Career Management Advice: Creating Your Own Opportunities

You’ve heard it many times. You should be actively managing your career. But what does that actually mean? With so many things that are out of your control, like the economy, your company’s decision to move or eliminate jobs, a new boss or co-worker that you don’t get along with, how do you “manage” your career? My mentor once described it in a way that made a lot of sense to me.

He said that it is all about engineering your own opportunities to get the things you want in your career. Instead of waiting for special projects to be assigned or hoping that you’ll get your manager’s role when she moves on, proactively put yourself in situations that give you greater visibility. The more you are known and seen as a valuable contributor to the team, the better your chances are of being tapped for important tasks or roles and getting support or sponsorship when you ask for certain opportunities. That translates to options, flexibility and ultimately more control over your career.

How do you do engineer or create your own opportunities?

Clearly, it’s not about running into your manager’s office and constantly reminding him to consider you for the next big project. Perhaps, you can approach him and see if there are any projects that need more attention. Or you could go even further by heading into the office and suggesting brand new ideas and projects that you can take the lead on. There is actually one way that I’ve seen works extremely well. That is: Become the “Go-To”

Those who become known for having a specialty quickly set themselves apart and attract opportunities. As the name suggests, people literally go to them. You probably know them. The people who are considered the experts. They’re seen as the authority in key areas that really matter for the company or industry. They’re consulted for high profile projects, asked to sit on committees or provide their input on important decisions.

You can also be a “go-to” person for a special skill like great people skills. I know of numerous examples where certain people were chosen to lead a group or manage a particular client, specifically for their interpersonal skills.  They may not have been the most knowledgable in the business, but what was most important at the time was their ability to lead and build or improve relationships.

What are some ways to become that person?

1. Keep Learning
Everyone, even experts, at one point had to learn what they know. Always have a book on the go that will expand your knowledge or perspective in some way. Keep yourself informed and up to date on a particular issue or subject matter. Engage in conversations or participate in training opportunities to help you develop a greater understanding of the topic. Trying to coast on what you already know is a surefire way to stall and become static in your career. Find something that really interests you or that you have already acquired some level of expertise in. Build on it. The more you know, the easier it will be to recognize opportunities to get involved and add value.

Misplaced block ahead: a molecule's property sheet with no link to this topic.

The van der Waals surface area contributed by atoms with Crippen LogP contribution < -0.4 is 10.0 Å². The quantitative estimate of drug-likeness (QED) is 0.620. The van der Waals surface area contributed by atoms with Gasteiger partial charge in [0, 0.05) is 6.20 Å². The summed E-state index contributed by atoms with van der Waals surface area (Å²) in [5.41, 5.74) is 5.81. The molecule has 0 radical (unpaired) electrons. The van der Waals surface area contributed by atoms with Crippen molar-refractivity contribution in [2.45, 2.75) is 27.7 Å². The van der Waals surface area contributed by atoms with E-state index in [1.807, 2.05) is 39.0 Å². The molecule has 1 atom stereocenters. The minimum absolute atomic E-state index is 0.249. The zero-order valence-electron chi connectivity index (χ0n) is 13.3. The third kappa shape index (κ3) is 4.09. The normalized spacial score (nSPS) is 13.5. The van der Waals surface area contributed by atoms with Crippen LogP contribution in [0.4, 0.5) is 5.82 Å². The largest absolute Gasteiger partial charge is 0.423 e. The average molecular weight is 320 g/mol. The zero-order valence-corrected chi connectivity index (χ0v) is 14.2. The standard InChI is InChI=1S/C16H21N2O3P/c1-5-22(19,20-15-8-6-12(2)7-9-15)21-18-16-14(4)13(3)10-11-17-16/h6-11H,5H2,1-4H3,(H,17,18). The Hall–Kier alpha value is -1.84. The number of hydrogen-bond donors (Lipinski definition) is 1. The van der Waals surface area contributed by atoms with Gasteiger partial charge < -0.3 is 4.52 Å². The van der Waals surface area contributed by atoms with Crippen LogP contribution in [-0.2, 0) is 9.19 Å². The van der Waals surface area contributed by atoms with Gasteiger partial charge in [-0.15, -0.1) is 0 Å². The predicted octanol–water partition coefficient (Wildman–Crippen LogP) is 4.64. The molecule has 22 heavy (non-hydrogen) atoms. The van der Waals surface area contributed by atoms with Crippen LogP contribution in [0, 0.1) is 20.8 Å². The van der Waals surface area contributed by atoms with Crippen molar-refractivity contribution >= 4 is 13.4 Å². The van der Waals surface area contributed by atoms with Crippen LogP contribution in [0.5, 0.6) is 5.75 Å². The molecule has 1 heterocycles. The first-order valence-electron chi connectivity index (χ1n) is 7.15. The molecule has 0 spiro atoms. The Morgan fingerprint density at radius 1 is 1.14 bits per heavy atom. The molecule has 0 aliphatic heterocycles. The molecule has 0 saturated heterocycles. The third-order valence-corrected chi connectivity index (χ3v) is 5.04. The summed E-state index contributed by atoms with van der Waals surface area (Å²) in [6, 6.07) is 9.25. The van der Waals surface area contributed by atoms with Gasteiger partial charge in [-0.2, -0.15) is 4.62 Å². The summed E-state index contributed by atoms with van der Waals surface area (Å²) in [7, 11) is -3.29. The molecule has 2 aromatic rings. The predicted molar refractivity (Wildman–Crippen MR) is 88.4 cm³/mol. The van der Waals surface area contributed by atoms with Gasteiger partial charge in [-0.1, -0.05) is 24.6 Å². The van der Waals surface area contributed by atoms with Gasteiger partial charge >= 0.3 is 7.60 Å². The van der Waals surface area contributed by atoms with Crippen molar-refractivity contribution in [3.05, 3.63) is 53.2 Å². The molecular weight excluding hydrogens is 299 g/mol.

2. Know Yourself
What are you good at? No, I mean what are you really good at? Knowing your own strengths and weaknesses allows you to find the opportunities that best suit you. What have you been good at for as long as you can remember? What do people come to you for? Do you get complimented on a particular skill again and again?  The first step in becoming a go-to person is seeing yourself in that light. Do you make good decisions under pressure? Are you good at getting others to focus on something that is important to you? Reflect on your past achievements, abilities and the feedback you get. Fully own the strengths you have if you want to be known for them. Then figure out all the ways you can use your strengths at work.

3. Help Others
This idea is actually an often overlooked, especially when we’re talking about making yourself more visible and known. The truth is you might already be an expert or have a strength that just isn’t getting used in your own job. (If so, you may need a different job!)  A great question to ask yourself is whether your expertise could be helpful to a co-worker’s project. Not only do you get recognition for your knowledge or ability, but it will opens doors for you to build a relationship with the people you help. Hopefully they will reach out to you again for assistance or even to return the favor by helping you when you need them.

4. Solve a Particular Problem
Focus on a very specific issue that your department, company or industry is experiencing. Showing that you have a track record for successfully solving a particular kind of problem, over and over, such as implementing technology changes related to new regulations, or delivering specific results (always discovering ways to reach a new client base) can also help you establish yourself as an expert or authority. I know a project manager who was exceptional when it came to building “one-pager” presentations. He had a good eye for knowing what visuals worked well and how to perfectly word the content in a compelling way. In just a few months with the company, managers from all areas were coming to him for advice on revamping their one-pagers, which were often used to provide updates to senior management. He made quite a few connections this way with people that directly supported him in his career later on.

You may not get exactly what you want in your career when you want it, but it always helps to have the options and support. Set yourself up by becoming a go-to person so people are coming to you with new opportunities. You just read four ideas on how to get started.  Don’t wait for decisions to be made or for things around you to change as you hope for the best.